Everyone was asleep by the time she got back. Ed climbed the stairs in the dark and sat on her bed. The tablet rested silently on her lap. She pressed her hands on its case, feeling it warm.
Over and over she remembered Em’s bare feet scrabbling through the snow.
Where was she? Who was she? What kind of people were they? They weren’t…There was something wrong with those guys. The rich one seemed normal, but those things…
How could you report that? Who would listen?
She jumped when lights came down the street, and went to the window. The shadows passed smoothly over her walls. No one could have followed her. Still…
She curled up on her bed, hugging the tablet.
By the time she stumbled into the kitchen the next morning only Auggie was left, finishing his breakfast.
“Fuuuuuck, Ed, you look like hell.”
How could she start? She sat in her chair, pulling her knees up to her chest.
“She cheating on you?”
“Nothing like that.”
When she didn’t keep talking he sighed and picked up his dishes.
He palled around with car people. Maybe there was something about the black van that could give her a clue.
“Auggie, what kind of vehicles go around without licences?”
“None that I know of.”
“Not even government? Or military?” she added, thinking about how big they’d been.
“Government ones have tags, and military have numbers.” Auggie looked over his shoulder, sponge and plate still in hand. “What’s going on, Ed?”
If she told him he’d want her to ignore it. Or report it to security or police and call it done. And she should. Probably. Emma was probably some freak or criminal. Maybe she was crazy. Maybe those guys were taking her to a hospital.
She found scrap paper and drew the logo that she’d seen on the van. Auggie ambled over, watching.
“Something I saw on a van. A black van. There were no other marks. I must have missed the licence. Can you ask your car friends if they’ve ever seen it?”
“What was this van doing?”
“I just thought it was strange.”
Suzie would have kept asking. Auggie just took the paper, patted her hair, leaving a fluff of soap bubbles, and went to work.
She slept a little, uneasily, then showered. In the mirror she eyed her pink hair. Suzie was right; she always did her hair in bright colours after a break up. How pathetic that there’d been so many that she’d developed a habit. Em would probably like it. Would have…
She got ready for work, deciding on orange shadow. Peach. Something cheerful.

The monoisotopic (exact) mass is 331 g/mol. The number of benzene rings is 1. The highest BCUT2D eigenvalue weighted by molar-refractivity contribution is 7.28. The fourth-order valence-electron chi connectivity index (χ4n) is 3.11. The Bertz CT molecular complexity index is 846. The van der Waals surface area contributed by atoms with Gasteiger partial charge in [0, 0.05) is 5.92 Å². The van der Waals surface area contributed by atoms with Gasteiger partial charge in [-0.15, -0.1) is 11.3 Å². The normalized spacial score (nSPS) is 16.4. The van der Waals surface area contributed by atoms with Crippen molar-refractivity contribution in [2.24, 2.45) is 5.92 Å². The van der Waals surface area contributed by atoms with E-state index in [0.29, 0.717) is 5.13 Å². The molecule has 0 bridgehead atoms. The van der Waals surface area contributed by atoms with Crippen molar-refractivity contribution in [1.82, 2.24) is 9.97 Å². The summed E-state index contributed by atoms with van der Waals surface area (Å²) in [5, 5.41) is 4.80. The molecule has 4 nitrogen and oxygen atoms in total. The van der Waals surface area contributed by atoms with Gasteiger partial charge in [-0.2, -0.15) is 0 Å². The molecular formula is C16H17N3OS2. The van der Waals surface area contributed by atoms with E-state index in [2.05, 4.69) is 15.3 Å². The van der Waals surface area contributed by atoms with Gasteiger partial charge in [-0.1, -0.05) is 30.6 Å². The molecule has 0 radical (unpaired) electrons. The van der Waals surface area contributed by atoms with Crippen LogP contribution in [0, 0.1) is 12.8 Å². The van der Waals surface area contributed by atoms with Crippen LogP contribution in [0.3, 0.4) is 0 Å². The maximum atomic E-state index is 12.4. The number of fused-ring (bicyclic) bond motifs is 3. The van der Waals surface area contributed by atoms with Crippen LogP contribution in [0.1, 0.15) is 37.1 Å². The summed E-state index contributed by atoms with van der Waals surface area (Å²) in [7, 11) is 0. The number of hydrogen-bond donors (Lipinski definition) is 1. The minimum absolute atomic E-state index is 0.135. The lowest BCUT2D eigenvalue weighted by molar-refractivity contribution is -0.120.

After that she paced the house. The warped floors creaked under her feet, each squeak unique to its place. You could always tell who was going to the bathroom in the middle of the night, or going down to steal the last piece of pie. That was how she’d found out there was no Santa; she recognised the sound of her parents making their way downstairs, arms full of toys.
Today the silence felt guilty. Or she felt guilty and was projecting wildly. When she put on some music she let it stop at the end of the playlist.
Where was she? Who was she? Why had she been taken away like that? Except for her awkwardness there was nothing weird about her. At least, nothing worthy of being dragged away. She hadn’t seemed crazy. Not to her.
She called in sick and crawled back into bed, tablet under her hand. The silence passed from oppressive into comforting. She let her eyes close.
She screamed, struggling with the blanket tangled around her. The early winter night had come in. Auggie straightened up.
“What’s going on?”
She reached for the lamp and he slapped her hand.
“No light. Ed, what the hell was that symbol? Where did you see it?”
“I told you. It was on a van. What happened? Did someone recognise it?”
He peered at her in the faint silvery light from the street.
“No. Not for sure. A couple of guys said they heard about these vans that come down from the upper city through Middlefield. They say they just get waved through without security checks. There’s all these stories, you know. Rich kids slumming or surveillance or something. Mostly bullshit. Gil decided to search for the symbol but nothing came up.”